We’re just adding a new entry to our ‘2016’s most obvious facts’ list. Right below the lines that say “American elections go for too long,” and “David Bowie was pretty good,” we’ve just added a fresh entry. It reads “Triumph Motorcycles is having an amazing year.” Even if we disregard their triple cylinder and off-road offerings and just focus on their Bonnevilles, barely a month seems to go by without us receiving an invite for another big launch. The Street Twin. The T120. And now, little more than a week or four after their big Thruxton R launch, comes the global reveal of their top-secret Bobber project. We were there. We went to the launch. We visited the factory. And then we pushed our luck and asked to ride the thing. What was it like? Read on, dear bobberphiles, read on.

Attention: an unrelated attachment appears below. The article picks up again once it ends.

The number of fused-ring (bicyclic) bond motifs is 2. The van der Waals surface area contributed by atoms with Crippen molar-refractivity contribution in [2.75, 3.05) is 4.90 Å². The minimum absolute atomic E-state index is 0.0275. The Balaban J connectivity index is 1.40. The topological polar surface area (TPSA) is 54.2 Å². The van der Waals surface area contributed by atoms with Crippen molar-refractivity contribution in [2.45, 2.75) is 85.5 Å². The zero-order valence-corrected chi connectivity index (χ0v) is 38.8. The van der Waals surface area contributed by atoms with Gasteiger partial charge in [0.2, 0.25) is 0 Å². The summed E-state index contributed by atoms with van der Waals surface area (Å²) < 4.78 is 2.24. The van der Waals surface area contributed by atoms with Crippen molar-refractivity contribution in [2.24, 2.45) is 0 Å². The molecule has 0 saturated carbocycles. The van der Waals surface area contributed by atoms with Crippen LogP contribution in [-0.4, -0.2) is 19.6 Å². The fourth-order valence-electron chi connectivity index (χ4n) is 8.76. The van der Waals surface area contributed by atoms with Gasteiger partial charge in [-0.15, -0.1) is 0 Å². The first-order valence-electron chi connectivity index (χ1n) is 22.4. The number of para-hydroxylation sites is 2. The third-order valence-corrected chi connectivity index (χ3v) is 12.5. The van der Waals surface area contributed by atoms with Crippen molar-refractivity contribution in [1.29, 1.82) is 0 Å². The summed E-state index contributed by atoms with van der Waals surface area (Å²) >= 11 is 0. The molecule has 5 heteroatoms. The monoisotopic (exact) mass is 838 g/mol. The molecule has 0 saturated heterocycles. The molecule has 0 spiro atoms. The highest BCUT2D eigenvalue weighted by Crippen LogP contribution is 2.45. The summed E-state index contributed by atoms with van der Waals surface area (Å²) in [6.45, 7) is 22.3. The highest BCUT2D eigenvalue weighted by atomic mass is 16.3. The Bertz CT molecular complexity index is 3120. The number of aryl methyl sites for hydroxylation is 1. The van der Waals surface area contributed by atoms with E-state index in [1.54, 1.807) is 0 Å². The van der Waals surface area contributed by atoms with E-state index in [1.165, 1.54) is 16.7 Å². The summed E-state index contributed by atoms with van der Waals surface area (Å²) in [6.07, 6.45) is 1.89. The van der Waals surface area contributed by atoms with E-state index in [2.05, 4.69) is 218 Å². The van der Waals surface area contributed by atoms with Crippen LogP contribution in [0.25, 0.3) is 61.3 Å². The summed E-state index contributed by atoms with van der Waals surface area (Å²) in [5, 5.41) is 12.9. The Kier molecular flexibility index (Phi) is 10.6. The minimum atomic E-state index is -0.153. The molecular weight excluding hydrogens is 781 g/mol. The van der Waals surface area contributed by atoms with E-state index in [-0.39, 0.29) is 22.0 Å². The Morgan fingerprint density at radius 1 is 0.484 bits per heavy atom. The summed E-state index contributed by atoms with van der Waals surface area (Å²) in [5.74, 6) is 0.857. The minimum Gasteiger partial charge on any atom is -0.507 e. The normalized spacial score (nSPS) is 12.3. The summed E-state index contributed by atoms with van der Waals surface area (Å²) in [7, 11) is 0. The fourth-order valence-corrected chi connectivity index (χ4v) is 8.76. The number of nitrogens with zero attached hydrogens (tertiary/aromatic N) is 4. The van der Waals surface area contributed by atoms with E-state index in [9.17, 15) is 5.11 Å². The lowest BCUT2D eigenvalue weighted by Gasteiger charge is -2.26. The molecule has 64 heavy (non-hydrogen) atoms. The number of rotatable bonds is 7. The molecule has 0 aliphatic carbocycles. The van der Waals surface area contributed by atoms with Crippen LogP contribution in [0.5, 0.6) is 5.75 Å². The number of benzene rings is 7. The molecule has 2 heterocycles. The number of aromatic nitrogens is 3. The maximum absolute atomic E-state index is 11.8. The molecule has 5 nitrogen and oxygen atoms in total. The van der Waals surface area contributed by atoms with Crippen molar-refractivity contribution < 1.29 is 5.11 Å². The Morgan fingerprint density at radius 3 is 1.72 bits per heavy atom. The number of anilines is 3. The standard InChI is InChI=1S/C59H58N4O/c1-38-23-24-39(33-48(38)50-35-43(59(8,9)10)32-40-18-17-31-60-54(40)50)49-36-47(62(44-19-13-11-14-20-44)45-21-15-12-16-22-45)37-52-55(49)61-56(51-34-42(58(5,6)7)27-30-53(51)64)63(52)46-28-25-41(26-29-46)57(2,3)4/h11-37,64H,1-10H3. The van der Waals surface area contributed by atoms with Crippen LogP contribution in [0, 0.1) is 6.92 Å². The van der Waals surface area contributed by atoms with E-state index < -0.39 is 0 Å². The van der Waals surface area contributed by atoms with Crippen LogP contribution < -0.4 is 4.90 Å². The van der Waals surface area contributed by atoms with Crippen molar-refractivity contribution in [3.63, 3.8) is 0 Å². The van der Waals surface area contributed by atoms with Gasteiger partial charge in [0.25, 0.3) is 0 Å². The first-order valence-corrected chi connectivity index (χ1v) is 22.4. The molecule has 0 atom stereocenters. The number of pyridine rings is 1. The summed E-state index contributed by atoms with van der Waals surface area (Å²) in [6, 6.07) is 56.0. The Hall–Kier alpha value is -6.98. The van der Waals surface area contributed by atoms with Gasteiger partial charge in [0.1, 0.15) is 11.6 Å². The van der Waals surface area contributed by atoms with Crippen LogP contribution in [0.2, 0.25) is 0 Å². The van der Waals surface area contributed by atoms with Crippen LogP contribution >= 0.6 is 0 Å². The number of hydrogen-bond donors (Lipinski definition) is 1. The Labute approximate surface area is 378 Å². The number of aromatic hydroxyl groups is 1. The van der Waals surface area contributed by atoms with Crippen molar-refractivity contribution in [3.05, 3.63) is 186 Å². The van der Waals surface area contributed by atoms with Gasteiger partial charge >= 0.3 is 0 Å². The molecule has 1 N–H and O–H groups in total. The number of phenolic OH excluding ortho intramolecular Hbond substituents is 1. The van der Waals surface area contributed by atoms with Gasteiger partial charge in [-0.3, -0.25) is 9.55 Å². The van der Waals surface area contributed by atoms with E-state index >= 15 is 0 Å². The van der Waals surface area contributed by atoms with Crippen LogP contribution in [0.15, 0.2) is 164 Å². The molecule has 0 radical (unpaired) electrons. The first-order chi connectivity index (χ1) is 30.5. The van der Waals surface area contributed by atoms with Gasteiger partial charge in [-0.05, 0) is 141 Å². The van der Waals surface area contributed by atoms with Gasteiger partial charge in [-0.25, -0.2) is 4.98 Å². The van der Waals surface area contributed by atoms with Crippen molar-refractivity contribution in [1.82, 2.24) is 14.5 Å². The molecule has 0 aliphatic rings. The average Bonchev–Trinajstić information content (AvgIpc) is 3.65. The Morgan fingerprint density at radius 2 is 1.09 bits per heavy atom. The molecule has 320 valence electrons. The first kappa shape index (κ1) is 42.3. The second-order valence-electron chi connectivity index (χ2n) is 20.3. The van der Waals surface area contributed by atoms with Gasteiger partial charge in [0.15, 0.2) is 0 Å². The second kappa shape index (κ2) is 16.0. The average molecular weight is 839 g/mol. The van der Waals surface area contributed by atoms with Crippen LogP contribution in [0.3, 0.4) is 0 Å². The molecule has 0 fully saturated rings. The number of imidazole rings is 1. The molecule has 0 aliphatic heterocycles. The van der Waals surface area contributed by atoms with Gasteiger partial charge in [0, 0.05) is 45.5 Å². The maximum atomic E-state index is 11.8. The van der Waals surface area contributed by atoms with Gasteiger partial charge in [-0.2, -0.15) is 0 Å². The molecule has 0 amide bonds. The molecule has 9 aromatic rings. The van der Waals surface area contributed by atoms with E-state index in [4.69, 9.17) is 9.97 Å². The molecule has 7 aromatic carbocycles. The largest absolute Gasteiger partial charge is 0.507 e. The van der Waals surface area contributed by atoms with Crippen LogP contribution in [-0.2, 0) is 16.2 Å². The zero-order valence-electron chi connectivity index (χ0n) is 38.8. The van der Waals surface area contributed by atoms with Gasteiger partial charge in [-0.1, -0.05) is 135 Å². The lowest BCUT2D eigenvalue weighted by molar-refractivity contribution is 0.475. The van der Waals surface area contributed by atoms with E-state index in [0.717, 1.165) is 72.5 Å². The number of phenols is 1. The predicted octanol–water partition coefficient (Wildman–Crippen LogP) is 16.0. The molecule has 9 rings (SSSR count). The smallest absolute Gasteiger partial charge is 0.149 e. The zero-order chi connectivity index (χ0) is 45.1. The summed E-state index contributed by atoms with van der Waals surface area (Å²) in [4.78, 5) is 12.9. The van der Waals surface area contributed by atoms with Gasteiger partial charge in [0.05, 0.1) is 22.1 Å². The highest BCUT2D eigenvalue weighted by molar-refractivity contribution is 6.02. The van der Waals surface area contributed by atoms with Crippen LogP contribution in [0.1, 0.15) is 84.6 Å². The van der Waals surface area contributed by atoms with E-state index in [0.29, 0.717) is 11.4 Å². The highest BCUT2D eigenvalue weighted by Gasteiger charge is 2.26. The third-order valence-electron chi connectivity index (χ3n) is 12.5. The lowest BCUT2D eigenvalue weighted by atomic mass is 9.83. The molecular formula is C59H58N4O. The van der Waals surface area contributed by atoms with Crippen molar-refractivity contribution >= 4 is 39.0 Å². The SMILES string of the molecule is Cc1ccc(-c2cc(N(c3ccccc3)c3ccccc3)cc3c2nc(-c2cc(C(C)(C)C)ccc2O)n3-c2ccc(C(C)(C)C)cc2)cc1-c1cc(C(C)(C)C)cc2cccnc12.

Now we could have saved ourselves a lot of hassle, time and motorway miles by following pretty much all of our competitors by just cutting and pasting some press release text and photos on the launch night and be done with it. God knows we would have got much more sleep. But we didn’t see the point. Why not wait, do some of that old school journalism type-shit and get you more than their cookie cutter fluff? So we did. After an avalanche of late night emails and many games of telephone tag, we managed to secure quite the exclusive. What’s that? Would we like to visit the factory, see the bike in person and have a quick fang? Does the Queen like castles?